Philadelphia Eagles News

Morning Roundup: No Respect

Good morning, Eagles fans! The players are back in the building today and will meet the media at 1:20 p.m. Offensive coordinator Mike Groh and defensive coordinator Jim Schwartz will host their press conferences at 1:45 p.m. which we will bring to you live. Until then, get caught up on all the latest news in our Morning Roundup presented by Microsoft leading off with the passing of a larger-than-life Eagles legend in Tommy McDonald.

1. Tommy McDonald: Forever An Eagle

The Eagles family lost a legend yesterday as Pro Football Hall of Fame wide receiver Tommy McDonald passed away at the age of 84.

A six-time Pro Bowl selection and key contributor on the 1960 NFL Championship team, McDonald spent his first seven seasons in Philadelphia (1957-63) where he went on to record 287 receptions, 5,499 receiving yards, and 66 touchdowns. He finished his 12-year NFL career with 8,410 receiving yards on 495 catches and 84 touchdowns.

McDonald still holds the franchise record for most receiving yards in a single game (237 vs. Giants on December 10, 1961) and is tied for second for most receiving touchdowns in a single season (13 in both 1960 and 1961).

Pro Football Hall of Fame wide receiver Tommy McDonald passed away Monday at the age of 84. Here are some photos from his illustrious career.

2. Farewell, Tommy

McDonald was Ray Didinger's boyhood idol as, among many remarkable memories, he watched him catch a touchdown in the 1960 NFL Championship game from his seats at Franklin Field. He went on to get to know McDonald as a sports writer and after a dedicated push to get McDonald into the Pro Football Hall of Fame, Didinger was his hero's presenter in Canton, Ohio.

Didinger shared his favorite stories of his favorite football player in a touching tribute:

The memory I'll cherish though is that of meeting him at Eagles Training Camp in Hershey. He was a rookie third-round draft pick and I was a wide-eyed 10-year-old with an autograph book. I was waiting for him outside the locker room one August morning. I called him "Mr. McDonald." He said, "My name's Tommy."

That's how we met.

3. Tommy And Me

The full story of Didinger's relationship with McDonald and his push to get him into the Hall of Fame is remarkable and has been told scores of times in Didinger's play "Tommy and Me", which just finished its third run. Julie Bacanskas wrote about the early stages of the play in 2016 as Didinger and the actors read over the script for the first time:

"I just knew it was a very unique story, a very one-of-a-kind kind of story about a little kid and his childhood hero, having the opportunity years later to help him," Didinger said. "Once I got into my career, I was in a position to help him get into the Hall of Fame, which is the thing he always wanted. Then when he gets in the Hall of Fame, he turns around and asks me to be his presenter without ever knowing that I was the kid that carried his helmet at Training Camp."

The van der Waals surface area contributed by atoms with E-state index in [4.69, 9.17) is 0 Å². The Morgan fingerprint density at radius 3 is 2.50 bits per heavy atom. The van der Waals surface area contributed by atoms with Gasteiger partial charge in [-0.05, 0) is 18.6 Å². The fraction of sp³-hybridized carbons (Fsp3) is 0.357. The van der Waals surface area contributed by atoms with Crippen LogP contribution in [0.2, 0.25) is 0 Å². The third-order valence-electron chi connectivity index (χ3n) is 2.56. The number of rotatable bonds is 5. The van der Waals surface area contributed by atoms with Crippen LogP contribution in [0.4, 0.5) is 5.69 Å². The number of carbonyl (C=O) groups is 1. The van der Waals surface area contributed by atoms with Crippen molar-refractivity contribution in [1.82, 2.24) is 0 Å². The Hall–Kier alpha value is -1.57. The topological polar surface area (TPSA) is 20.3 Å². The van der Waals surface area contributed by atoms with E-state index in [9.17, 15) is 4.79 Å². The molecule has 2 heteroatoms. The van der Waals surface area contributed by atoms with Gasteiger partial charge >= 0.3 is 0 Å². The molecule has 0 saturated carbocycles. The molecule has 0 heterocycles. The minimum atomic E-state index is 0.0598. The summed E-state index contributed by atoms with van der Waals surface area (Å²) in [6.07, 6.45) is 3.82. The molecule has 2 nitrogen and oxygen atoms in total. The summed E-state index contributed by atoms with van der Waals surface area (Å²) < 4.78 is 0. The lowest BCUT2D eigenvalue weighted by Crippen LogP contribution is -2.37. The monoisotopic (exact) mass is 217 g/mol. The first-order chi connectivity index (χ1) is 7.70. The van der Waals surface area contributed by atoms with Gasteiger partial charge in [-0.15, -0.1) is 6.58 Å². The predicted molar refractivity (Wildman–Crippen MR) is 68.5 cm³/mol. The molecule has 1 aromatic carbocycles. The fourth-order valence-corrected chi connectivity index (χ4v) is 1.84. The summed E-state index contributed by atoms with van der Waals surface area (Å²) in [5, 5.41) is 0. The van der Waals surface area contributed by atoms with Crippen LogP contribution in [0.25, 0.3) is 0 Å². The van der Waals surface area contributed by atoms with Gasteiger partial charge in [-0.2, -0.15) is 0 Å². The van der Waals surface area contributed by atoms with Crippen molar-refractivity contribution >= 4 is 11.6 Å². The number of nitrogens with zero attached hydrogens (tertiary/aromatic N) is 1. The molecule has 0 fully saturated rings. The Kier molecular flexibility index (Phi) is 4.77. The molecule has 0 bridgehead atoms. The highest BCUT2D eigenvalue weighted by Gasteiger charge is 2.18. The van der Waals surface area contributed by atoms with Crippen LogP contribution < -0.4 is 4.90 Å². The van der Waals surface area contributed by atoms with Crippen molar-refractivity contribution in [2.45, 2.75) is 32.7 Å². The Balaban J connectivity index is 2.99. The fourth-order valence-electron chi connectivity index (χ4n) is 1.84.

4. Cox Deserves Respect

Eagles' defensive tackle Fletcher Cox has always been an incredible player. Three games into 2018, he has been flat-out dominant. Cox is not only getting to the quarterback quickly, he is breaking up screen-pass attempts, blowing up powerful runs, and stopping checkdowns. Part of Cox's success so far has been his diligence in the offseason, using new methods to train and get quicker and stronger in the later stages of his career.

But while players like Khalil Mack and Aaron Donald get national attention and NFL Defensive Player of the Year buzz, Cox's national chatter has been quiet. Eagles' Insider Dave Spadaro writes that Cox should be considered as one of the very best in the league at his position:

"Quickness, being explosive, getting in and out of turns, change-of-direction stuff, all of the little things that most people don't focus on. I feel one hundred percent different. I can tell the difference when I'm out there. Being able to get people off me quicker, see stuff a whole lot faster, it's helped me a whole lot."

5. Who Was The Unsung Hero In Sunday's Win?

The Eagles' offense looked like its old self on Sunday as Carson Wentz returned to start at quarterback and the team utilized up-tempo drives and multiple tight-end sets against the Colts. Fran Duffy has more on what made the offense work with Wentz back at center and who was the offense's unsung hero in his most recent Eagle Eye column.

6. Practice Squad Roster Move

The Eagles brought back center Josh Andrews to the practice squad on Tuesday morning and released center Jon Toth.

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